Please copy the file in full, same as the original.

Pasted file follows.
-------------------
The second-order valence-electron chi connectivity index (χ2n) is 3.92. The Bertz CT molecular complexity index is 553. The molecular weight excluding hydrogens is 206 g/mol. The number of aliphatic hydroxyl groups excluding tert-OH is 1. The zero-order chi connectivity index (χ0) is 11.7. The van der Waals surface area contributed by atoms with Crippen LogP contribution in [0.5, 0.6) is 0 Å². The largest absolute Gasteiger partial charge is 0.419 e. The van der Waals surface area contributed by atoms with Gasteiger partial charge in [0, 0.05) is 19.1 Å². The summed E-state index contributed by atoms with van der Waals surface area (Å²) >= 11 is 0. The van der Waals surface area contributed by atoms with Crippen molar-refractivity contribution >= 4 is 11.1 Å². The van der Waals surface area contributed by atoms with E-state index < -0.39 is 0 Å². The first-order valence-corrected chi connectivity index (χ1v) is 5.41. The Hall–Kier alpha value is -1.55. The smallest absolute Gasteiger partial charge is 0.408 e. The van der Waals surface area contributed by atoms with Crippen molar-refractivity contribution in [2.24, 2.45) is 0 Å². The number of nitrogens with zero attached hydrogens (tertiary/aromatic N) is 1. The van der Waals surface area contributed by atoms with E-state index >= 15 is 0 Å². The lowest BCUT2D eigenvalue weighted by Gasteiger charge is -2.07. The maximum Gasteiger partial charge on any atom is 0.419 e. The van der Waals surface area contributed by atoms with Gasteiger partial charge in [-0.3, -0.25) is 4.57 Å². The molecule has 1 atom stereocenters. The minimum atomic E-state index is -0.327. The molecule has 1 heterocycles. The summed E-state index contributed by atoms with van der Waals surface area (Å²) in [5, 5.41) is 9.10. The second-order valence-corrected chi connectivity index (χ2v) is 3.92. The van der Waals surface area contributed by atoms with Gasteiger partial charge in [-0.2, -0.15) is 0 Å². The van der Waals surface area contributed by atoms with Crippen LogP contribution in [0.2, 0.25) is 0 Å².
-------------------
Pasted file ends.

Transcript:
The second-order valence-electron chi connectivity index (χ2n) is 3.92. The Bertz CT molecular complexity index is 553. The molecular weight excluding hydrogens is 206 g/mol. The number of aliphatic hydroxyl groups excluding tert-OH is 1. The zero-order chi connectivity index (χ0) is 11.7. The van der Waals surface area contributed by atoms with Crippen LogP contribution in [0.5, 0.6) is 0 Å². The largest absolute Gasteiger partial charge is 0.419 e. The van der Waals surface area contributed by atoms with Gasteiger partial charge in [0, 0.05) is 19.1 Å². The summed E-state index contributed by atoms with van der Waals surface area (Å²) >= 11 is 0. The van der Waals surface area contributed by atoms with Crippen molar-refractivity contribution >= 4 is 11.1 Å². The van der Waals surface area contributed by atoms with E-state index < -0.39 is 0 Å². The first-order valence-corrected chi connectivity index (χ1v) is 5.41. The Hall–Kier alpha value is -1.55. The smallest absolute Gasteiger partial charge is 0.408 e. The van der Waals surface area contributed by atoms with Crippen molar-refractivity contribution in [2.24, 2.45) is 0 Å². The number of nitrogens with zero attached hydrogens (tertiary/aromatic N) is 1. The van der Waals surface area contributed by atoms with E-state index >= 15 is 0 Å². The lowest BCUT2D eigenvalue weighted by Gasteiger charge is -2.07. The maximum Gasteiger partial charge on any atom is 0.419 e. The van der Waals surface area contributed by atoms with Gasteiger partial charge in [-0.3, -0.25) is 4.57 Å². The molecule has 1 atom stereocenters. The minimum atomic E-state index is -0.327. The molecule has 1 heterocycles. The summed E-state index contributed by atoms with van der Waals surface area (Å²) in [5, 5.41) is 9.10. The second-order valence-corrected chi connectivity index (χ2v) is 3.92. The van der Waals surface area contributed by atoms with Gasteiger partial charge in [-0.2, -0.15) is 0 Å². The van der Waals surface area contributed by atoms with Crippen LogP contribution in [0.2, 0.25) is 0 Å².